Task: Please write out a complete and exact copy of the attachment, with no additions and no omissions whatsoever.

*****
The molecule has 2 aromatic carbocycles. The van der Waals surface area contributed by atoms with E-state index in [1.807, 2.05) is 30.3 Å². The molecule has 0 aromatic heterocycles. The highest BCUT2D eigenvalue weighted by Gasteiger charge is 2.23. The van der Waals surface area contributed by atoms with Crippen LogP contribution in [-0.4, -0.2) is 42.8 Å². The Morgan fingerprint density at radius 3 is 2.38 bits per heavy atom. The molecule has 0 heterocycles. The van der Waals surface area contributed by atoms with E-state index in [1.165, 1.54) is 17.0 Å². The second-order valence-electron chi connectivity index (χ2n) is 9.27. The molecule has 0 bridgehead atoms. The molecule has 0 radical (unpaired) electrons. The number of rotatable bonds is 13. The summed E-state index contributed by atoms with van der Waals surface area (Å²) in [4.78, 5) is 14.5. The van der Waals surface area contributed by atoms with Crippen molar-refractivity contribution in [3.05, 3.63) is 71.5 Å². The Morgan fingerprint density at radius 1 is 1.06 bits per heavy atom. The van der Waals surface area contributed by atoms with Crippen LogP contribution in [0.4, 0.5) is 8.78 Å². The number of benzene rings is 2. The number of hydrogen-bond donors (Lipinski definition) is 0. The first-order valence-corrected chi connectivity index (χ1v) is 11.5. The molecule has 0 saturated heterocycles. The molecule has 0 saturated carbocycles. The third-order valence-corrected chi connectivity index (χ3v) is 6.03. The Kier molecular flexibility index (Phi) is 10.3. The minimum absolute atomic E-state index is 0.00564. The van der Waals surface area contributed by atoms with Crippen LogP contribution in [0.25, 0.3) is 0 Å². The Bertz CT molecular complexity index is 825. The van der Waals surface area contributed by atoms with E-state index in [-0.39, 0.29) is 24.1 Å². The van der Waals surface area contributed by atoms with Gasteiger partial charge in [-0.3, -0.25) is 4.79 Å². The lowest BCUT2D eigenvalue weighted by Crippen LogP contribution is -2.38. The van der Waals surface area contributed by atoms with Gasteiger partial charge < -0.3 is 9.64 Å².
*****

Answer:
The molecule has 2 aromatic carbocycles. The van der Waals surface area contributed by atoms with E-state index in [1.807, 2.05) is 30.3 Å². The molecule has 0 aromatic heterocycles. The highest BCUT2D eigenvalue weighted by Gasteiger charge is 2.23. The van der Waals surface area contributed by atoms with Crippen LogP contribution in [-0.4, -0.2) is 42.8 Å². The Morgan fingerprint density at radius 3 is 2.38 bits per heavy atom. The molecule has 0 heterocycles. The van der Waals surface area contributed by atoms with E-state index in [1.165, 1.54) is 17.0 Å². The second-order valence-electron chi connectivity index (χ2n) is 9.27. The molecule has 0 bridgehead atoms. The molecule has 0 radical (unpaired) electrons. The number of rotatable bonds is 13. The summed E-state index contributed by atoms with van der Waals surface area (Å²) in [4.78, 5) is 14.5. The van der Waals surface area contributed by atoms with Crippen molar-refractivity contribution in [3.05, 3.63) is 71.5 Å². The Morgan fingerprint density at radius 1 is 1.06 bits per heavy atom. The van der Waals surface area contributed by atoms with Crippen LogP contribution in [0.4, 0.5) is 8.78 Å². The number of benzene rings is 2. The number of hydrogen-bond donors (Lipinski definition) is 0. The first-order valence-corrected chi connectivity index (χ1v) is 11.5. The molecule has 0 saturated heterocycles. The molecule has 0 saturated carbocycles. The third-order valence-corrected chi connectivity index (χ3v) is 6.03. The Kier molecular flexibility index (Phi) is 10.3. The minimum absolute atomic E-state index is 0.00564. The van der Waals surface area contributed by atoms with Crippen LogP contribution in [0.25, 0.3) is 0 Å². The Bertz CT molecular complexity index is 825. The van der Waals surface area contributed by atoms with E-state index in [-0.39, 0.29) is 24.1 Å². The van der Waals surface area contributed by atoms with Gasteiger partial charge in [-0.3, -0.25) is 4.79 Å². The lowest BCUT2D eigenvalue weighted by Crippen LogP contribution is -2.38. The van der Waals surface area contributed by atoms with Gasteiger partial charge < -0.3 is 9.64 Å².